5 Tips for a Super Productive Work Session

5 Tips for a Super Productive Work Session

Over the past two weeks, I have shared some ideas I’ve learned around time management. But now let’s turn our attention to the actual time we spend working. How can we supercharge those sessions so we get the most out of them?

In his book Deep Work, Cal Newport talks about the fact that our attention spans as humans have been negatively impacted by the plethora of opportunities for distractions we have. Our digital devices are especially guilty of this, keeping us returning to the feeds, looking for notifications, mindlessly scrolling for pings of interest.

As a result, it might be hard for a lot of people to sit down and really get hard things gone. This can feel like a herculean task. For you however, the intrepid creative, the entrepreneur, the professional, it has to be a skill you cultivate. These are table stakes.

For our success, we need to do the work, and we need to do it well. And the quality of our creative or productive output hinges greatly on what we are bringing to the table. It depends on our working and creating habits.

In Cal’s words:

To succeed you have to produce the absolute best stuff you’re capable of producing—a task that requires depth.

How we engage with the work would be different for everyone. We all have different jobs and responsibilities. And from our school days to our career years, we develop our own styles of being productive and getting things done. However, we can always improve.

Let me share some ideas, that might help give you the edge.

Set aside the time and space you need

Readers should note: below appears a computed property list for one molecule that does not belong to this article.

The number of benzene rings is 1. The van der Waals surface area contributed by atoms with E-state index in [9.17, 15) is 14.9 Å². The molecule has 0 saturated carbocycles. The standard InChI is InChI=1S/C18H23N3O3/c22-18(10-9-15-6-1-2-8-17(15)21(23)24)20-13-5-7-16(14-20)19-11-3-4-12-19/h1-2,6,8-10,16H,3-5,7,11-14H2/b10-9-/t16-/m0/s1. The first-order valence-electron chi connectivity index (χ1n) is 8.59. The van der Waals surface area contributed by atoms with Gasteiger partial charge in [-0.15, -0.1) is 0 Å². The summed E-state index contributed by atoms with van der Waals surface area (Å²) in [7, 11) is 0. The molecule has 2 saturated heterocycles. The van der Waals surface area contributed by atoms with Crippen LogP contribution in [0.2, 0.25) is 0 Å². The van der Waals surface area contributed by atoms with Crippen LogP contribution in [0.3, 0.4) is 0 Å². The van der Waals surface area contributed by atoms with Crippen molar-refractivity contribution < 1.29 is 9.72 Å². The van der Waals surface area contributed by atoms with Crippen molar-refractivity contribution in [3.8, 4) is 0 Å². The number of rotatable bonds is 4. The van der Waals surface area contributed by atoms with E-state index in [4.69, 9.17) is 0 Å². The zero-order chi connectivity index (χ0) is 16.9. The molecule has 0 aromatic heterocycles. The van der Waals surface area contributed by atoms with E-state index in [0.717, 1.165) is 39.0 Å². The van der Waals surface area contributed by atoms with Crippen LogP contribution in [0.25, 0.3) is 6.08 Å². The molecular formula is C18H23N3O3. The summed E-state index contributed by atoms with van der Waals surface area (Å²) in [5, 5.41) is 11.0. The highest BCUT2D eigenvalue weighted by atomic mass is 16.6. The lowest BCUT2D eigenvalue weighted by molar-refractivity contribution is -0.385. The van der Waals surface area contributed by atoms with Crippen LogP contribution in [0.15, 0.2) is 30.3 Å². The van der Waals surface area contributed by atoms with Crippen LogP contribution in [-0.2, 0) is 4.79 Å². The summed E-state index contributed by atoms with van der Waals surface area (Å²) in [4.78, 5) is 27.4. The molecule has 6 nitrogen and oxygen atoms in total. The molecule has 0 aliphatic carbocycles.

This is a fairly obvious no brainer. Of course if you need to get things done, you should set aside the time and place to do them. How else would you get anything done? The work requires your focus and complete attention, you have to make space for that.

The time you set aside for the work should be protected as such. If you need to go deep, you will need no distractions, and nothing barring an emergency should pull you from this sacred time.

Lately, I have found it useful to time block my calendar. So when I plan my week, I am able to set portions of each day that are dedicated to certain activities. These times sections I block away to work are sacrosanct.

As a person who dictates his own hours, having these set times dedicated to work allow me to fully step away from work when I’m outside that time. As long as I’m respecting the work time and making the most of it. I can enjoy my down time guilt free. And when I’m on the clock, I’m free to completely throw myself into the work.

You must also set aside the space. You need a room, a table, an area that is dedicated to your work. There you keep your tools, your materials, all you need to get things done. Once you are in this space you are primed for work and productivity.

You could work from anywhere you like but if you are constantly working in spaces not set up for productivity like a living room or your bed, you will dilute the energy of those spaces blurring the lines between work and life.

It is important to set up a dedicated work area in a way that inspires and enables you to do your best work.

The aim is flow

To have a truly excellent work session, what you are really trying to do is to get to the state of flow – that mental state where you are fully engaged. A place where the work isn’t too hard or too easy. It is the right amount of challenge and it holds your focus.

Once you are locked in this state, your fingers glide over the keyboard, your brush strokes move of their own accord, your ideas emerge freely. This is the state of flow. This is the place where you do great work.

How productive our work sessions are, are dependent on how quickly we can get into flow, and how long we allow ourselves to stay in that state.

If we know how to activate our flow state regularly, then we are able to readily access a deep well of productive energy.